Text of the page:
Checks are inherently different from other transactions because they are a transaction carried out via a physical instrument - the actual, paper check. This may seem like a trivial factor (after all, can't you just scan the relevant info from the check and turn it in to an instant electronic transaction?) but as with many things in life, the devil is in the details.
Besides being physical, some of the elements of a check transaction are manually created by a person writing on a piece of paper. That adds an additional level of complexity, because it makes it really hard to ensure the structure and content of certain information that has a direct impact on the result of the transaction (for example: regardless of what rules say, some banks will handle a check made out to "Mr. and Mrs Smith" differently than one made out to "Mr. or Mrs. Smith").
Finally, check processing is complicated because checks can be created (written) completely offline from the banking system. People carry books of paper around in their pockets, and they can create a transaction on a whim by writing on one of those pieces of paper and handing it to someone! That's pretty hard to handle from a technology perspective, because the bank holding the checking account has no way of knowing that a check has been written. In fact, the bank has no way of knowing if a customer even has a check book, since you can go to a third party, give them your checking account info, and get a book of checks printed without involving your bank!
Finally, since a check can be issued by, and processed by, any financial institution in the country, there has to be a middle man to negotiate the flow of traffic - it wouldn't be reasonable for every bank to have a connection with every other bank and to negotiate the process directly each time a check showed up.
So, while an everything-goes-perfectly check could certainly be fulfilled via some sort of instant electronic transaction at the point in time in which it is cashed or deposited, the "system" for processing checks has to be designed for all the weird edge cases that the above factors can create. This effectively means that there will be at least some degree of delay involved, since the bank trying to process the check will need to rely on other institutions to validate information on the check, and that information may have to be validated manually, and perhaps even sit in a queue for multiple types of validation. The dream of an instant system dies pretty quickly!
But can't we change the system and make it better?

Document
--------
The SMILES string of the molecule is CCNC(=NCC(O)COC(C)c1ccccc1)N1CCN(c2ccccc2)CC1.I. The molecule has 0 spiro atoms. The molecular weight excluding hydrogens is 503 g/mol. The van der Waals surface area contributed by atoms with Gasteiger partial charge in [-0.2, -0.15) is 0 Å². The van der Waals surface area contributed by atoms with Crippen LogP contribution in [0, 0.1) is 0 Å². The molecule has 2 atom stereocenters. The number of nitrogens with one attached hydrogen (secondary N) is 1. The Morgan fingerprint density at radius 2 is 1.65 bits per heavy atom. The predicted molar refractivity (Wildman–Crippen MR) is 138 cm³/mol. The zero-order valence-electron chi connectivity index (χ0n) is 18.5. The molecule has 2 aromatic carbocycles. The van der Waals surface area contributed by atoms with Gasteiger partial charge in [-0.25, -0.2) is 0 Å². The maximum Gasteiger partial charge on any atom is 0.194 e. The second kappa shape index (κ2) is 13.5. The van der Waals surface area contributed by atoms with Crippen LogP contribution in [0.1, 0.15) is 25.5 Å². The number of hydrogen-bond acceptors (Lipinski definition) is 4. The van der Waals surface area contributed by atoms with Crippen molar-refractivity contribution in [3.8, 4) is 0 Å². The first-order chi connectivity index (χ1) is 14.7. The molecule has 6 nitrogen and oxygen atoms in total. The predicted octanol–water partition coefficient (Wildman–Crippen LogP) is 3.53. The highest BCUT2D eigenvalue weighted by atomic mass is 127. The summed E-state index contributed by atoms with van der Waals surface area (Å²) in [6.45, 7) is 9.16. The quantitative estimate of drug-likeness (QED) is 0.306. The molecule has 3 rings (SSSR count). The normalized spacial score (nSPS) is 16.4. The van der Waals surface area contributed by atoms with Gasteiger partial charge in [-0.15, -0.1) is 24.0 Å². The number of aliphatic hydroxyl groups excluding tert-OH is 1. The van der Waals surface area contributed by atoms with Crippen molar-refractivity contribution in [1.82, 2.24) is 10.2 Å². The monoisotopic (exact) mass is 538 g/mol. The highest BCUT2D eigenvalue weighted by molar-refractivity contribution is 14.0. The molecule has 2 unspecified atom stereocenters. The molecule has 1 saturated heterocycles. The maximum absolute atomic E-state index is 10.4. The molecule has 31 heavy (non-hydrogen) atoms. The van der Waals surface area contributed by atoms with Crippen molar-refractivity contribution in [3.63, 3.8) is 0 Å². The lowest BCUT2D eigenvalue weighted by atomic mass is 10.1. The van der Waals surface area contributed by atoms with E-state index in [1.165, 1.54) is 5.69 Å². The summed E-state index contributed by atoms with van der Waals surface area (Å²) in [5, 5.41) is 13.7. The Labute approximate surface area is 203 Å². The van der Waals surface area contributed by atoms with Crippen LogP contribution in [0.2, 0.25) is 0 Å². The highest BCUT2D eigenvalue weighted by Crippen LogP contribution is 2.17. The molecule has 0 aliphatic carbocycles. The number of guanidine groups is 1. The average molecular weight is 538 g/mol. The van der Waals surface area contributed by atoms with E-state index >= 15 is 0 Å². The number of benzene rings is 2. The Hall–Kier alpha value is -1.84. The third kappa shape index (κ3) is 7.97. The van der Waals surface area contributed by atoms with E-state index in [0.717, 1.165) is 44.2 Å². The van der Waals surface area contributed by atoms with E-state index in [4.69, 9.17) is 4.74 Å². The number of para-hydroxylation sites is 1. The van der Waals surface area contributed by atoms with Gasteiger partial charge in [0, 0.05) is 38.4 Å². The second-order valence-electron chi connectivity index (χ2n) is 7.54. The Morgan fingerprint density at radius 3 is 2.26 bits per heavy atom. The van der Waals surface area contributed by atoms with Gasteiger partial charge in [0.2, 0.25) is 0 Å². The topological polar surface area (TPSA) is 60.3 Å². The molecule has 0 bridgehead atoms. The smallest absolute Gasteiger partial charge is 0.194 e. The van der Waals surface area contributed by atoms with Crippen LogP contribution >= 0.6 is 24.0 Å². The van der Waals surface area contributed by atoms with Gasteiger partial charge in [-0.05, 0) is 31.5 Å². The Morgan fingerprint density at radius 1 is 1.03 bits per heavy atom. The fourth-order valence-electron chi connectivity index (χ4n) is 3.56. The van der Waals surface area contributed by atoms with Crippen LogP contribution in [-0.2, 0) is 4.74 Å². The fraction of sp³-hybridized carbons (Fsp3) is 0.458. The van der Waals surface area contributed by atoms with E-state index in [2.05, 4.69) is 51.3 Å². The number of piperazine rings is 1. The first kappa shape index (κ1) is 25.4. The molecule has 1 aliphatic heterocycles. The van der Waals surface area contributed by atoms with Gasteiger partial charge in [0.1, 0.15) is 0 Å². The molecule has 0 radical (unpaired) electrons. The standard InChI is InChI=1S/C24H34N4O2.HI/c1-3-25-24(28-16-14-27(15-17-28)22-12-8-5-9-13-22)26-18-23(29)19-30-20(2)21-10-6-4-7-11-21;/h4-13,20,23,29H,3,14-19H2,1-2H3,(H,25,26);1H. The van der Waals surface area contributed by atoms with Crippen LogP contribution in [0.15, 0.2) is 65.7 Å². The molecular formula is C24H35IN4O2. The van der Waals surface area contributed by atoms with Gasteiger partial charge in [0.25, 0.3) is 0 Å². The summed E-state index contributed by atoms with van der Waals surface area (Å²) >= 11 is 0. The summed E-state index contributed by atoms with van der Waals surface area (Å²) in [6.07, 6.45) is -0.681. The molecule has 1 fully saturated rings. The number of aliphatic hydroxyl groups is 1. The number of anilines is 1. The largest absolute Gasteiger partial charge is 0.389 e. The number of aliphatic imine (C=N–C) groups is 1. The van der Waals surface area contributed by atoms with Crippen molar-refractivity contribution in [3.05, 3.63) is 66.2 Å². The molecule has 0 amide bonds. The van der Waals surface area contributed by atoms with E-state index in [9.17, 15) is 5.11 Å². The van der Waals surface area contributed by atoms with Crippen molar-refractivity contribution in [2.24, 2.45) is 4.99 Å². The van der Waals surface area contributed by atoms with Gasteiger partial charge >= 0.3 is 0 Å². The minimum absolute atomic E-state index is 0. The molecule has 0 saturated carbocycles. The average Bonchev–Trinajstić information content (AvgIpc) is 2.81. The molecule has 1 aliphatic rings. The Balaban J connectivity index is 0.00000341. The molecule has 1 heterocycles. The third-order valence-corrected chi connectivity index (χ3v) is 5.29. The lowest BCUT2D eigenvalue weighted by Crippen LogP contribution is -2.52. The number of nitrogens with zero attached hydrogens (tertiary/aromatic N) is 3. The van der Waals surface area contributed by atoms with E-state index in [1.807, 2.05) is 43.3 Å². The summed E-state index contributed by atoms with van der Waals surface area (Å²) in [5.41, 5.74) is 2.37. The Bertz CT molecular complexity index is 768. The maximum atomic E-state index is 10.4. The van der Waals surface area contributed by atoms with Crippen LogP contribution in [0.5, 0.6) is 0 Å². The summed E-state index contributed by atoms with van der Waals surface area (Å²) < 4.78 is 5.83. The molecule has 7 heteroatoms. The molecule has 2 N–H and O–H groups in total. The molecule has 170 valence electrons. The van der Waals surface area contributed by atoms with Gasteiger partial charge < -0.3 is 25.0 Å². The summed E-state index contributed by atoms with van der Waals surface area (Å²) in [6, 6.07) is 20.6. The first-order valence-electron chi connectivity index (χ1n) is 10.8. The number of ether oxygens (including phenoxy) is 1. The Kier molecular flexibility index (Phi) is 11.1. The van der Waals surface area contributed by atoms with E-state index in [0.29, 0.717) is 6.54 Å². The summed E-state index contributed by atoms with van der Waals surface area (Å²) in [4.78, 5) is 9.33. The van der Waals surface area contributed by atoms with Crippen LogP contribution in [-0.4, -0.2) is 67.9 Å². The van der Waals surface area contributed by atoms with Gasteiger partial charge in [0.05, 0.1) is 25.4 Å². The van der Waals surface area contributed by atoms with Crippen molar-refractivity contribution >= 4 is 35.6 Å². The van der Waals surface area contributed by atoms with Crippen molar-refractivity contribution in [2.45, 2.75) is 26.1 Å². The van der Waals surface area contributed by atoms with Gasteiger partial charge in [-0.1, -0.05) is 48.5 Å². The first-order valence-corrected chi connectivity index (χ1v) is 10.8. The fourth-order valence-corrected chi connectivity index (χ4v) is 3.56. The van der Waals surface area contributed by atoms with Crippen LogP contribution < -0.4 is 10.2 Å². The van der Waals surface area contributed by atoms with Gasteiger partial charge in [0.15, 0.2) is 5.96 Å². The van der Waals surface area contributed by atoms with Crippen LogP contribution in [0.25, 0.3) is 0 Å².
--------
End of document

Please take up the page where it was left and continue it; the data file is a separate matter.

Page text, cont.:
Yes - of course. And, if you look at the last several decades, there have been a steady stream of changes to make the system better for customers:
- Banks are now able to submit digital images of checks through the processing network, instead of actually sending the physical check to the issuing bank.
- Banks are required to turn around checks within certain time frames, depending on the issuer and a number of other factors.
- Banks are required to make a portion of the funds available within a certain time frame, as a way to allow (provisional) access to funds for customers. This can cut both ways, as indicated by your scam example - essentially, this places some degree of responsibility for determining trustworthiness of checks on the customer.
But why can't we just make a sweeping change and restart with a fresh system that's designed well from the ground up?
Mostly because customers who like checks like checks the way they are. If you change any of the fundamental characteristics of a check, it's no longer a check! Ultimately, that's the biggest factor stopping major changes in the way checks are handled. Banks are motivated to improve the system or at least reduce check usage, as check fraud is expensive (a high volume of money lost to scammers isn't recoverable, even if another party - such as the customer - is technically "at fault." But if customers want checks to stay the same, it's hard to force changes.
So where does that leave us?
Luckily, checks aren't the only instrument for people to make financial transactions. And, their usage has dropped considerably in the US in recent years - depending on how you count transactions (and what types of transactions you include), checks make up a single-digit percentage of transaction volume in recent years. This is good news, as the losses due to fraud will drop naturally as the overall volume goes down.
Effectively, what's happened is that totally new transactional vehicles have eaten into the market share of checks. These days, consumers have a dizzying array of choices in terms of how to move their money, and many of those choices overlap directly with transactions that checks used to monopolize. Someone who wants to pay rent to their landlord can certainly hand them a check each month, but they can also do a direct transfer from their bank's online banking portal, or use Zelle, or Paypal, or Venmo, or get a chashier's check, and so on.
So, in a very indirect way, the answer to "can't we just design a new system from the ground up to replace checks?" is yes - and that's exactly what is happening. But, because of consumer demand, the "old" check system has been left intact - and consumers are now able to choose which type of transaction they use for any specific purpose. In the great American tradition, the end result is that people are being given the freedom to do what they want (but, that freedom sometimes comes with consequences in terms of cost, risk, and timing.)